Heat Transfer in Electronic Systems
Learning Objective:This course introduces concepts in the thermal management of electronics systems, to provide students with an appreciation for the application of heat transfer first principles to electronics cooling and packaging problems in industry, as well as to raise awareness of the need for energy efficiency in cooling of electronic systems. Students will be equipped with tools to approach existing industry applications and evaluate emerging thermal management techniques.
Traditional and innovative methods for heat dissipation from electronic systems, and assessment of these methods over a range of applications and scales, will be covered. Special emphasis is given to industry applications with guest lectures to be delivered by experts to discuss thermal management trends.
Topics Covered:Introduction to Thermal Management (heat transfer modes, electronics packaging, contact and spreading resistances, heat sink design); Cooling Technologies (thermal interface and phase change materials, passive and novel air cooling approaches, microchannels, jet impingement, immersion cooling, heat pipes and vapor chambers, thermoelectrics); Applications (avionics, data centers, mobile, internet of things, high-performance computing, automotive, etc.)
Prerequisites:ME 315 Heat and Mass Transfer (or equivalent undergraduate-level heat transfer course). The class content is structured in such a way to allow talented undergraduate students to successfully complete the coursework.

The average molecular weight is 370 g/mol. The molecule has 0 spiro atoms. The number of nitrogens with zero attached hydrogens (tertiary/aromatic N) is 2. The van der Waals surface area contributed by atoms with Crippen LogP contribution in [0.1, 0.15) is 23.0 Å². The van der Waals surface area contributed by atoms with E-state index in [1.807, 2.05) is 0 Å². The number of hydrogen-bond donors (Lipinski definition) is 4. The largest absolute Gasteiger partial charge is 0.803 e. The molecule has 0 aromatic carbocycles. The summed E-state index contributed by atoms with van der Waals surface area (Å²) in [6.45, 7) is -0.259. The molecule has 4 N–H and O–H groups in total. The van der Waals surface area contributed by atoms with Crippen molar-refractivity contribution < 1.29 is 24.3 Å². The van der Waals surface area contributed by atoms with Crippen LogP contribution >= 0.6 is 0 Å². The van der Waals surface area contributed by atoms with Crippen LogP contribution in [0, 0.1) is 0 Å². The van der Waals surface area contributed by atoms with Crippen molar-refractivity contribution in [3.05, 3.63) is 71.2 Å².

Applied / Theory:50 / 50
Web Content:Syllabus, lecture notes, and homework assignments (https://mycourses.purdue.edu)
Homework:Bi-weekly homework assignments, typically consisting of several problems and/or case studies. Homework assignments and design exercises will lead to the development of tools for use beyond the classroom.
Projects:One semester project will be assigned midway during the semester. An electronic system is to be evaluated and the course concepts applied to develop an open-ended thermal management solution. Students will have to submit a proposal and written report.
Exams:One midterm exam.
Textbooks:Official textbook information is now listed in the Schedule of Classes. NOTE: Textbook information is subject to be changed at any time at the discretion of the faculty member. If you have questions or concerns please contact the academic department. The course will not closely follow a specific textbook. Course-specific textbooks will be cited in the notes, but are not required. Copies of course notes and any specific papers assigned for reading will be provided.
It is recommended that students have a general heat transfer textbook available for reference (e.g., T.L. Bergman, A.S. Lavine, F.P. Incropera, D.P. DeWitt, Fundamentals of Heat and Mass Transfer, Wiley, 2011)